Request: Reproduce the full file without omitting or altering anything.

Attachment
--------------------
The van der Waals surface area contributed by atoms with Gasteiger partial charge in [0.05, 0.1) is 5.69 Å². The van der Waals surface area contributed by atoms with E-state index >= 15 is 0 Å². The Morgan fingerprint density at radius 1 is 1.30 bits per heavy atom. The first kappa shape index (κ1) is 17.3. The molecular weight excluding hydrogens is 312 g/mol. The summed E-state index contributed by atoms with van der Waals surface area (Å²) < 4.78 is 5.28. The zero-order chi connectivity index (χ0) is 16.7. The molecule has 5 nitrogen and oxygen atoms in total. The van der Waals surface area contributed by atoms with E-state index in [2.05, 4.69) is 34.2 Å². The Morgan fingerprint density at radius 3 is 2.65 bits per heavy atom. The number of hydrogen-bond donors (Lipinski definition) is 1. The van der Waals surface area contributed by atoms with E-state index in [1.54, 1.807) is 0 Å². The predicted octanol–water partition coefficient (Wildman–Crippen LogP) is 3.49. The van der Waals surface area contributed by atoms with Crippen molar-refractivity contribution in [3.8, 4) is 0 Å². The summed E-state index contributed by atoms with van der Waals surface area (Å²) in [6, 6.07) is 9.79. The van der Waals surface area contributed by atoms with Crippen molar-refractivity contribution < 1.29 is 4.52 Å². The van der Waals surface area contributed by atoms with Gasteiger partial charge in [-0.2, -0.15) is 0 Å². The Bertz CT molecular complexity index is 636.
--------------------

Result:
The van der Waals surface area contributed by atoms with Gasteiger partial charge in [0.05, 0.1) is 5.69 Å². The van der Waals surface area contributed by atoms with E-state index >= 15 is 0 Å². The Morgan fingerprint density at radius 1 is 1.30 bits per heavy atom. The first kappa shape index (κ1) is 17.3. The molecular weight excluding hydrogens is 312 g/mol. The summed E-state index contributed by atoms with van der Waals surface area (Å²) < 4.78 is 5.28. The zero-order chi connectivity index (χ0) is 16.7. The molecule has 5 nitrogen and oxygen atoms in total. The van der Waals surface area contributed by atoms with E-state index in [2.05, 4.69) is 34.2 Å². The Morgan fingerprint density at radius 3 is 2.65 bits per heavy atom. The number of hydrogen-bond donors (Lipinski definition) is 1. The van der Waals surface area contributed by atoms with E-state index in [1.54, 1.807) is 0 Å². The predicted octanol–water partition coefficient (Wildman–Crippen LogP) is 3.49. The van der Waals surface area contributed by atoms with Crippen molar-refractivity contribution in [3.8, 4) is 0 Å². The summed E-state index contributed by atoms with van der Waals surface area (Å²) in [6, 6.07) is 9.79. The van der Waals surface area contributed by atoms with Crippen molar-refractivity contribution < 1.29 is 4.52 Å². The van der Waals surface area contributed by atoms with Gasteiger partial charge in [-0.2, -0.15) is 0 Å². The Bertz CT molecular complexity index is 636.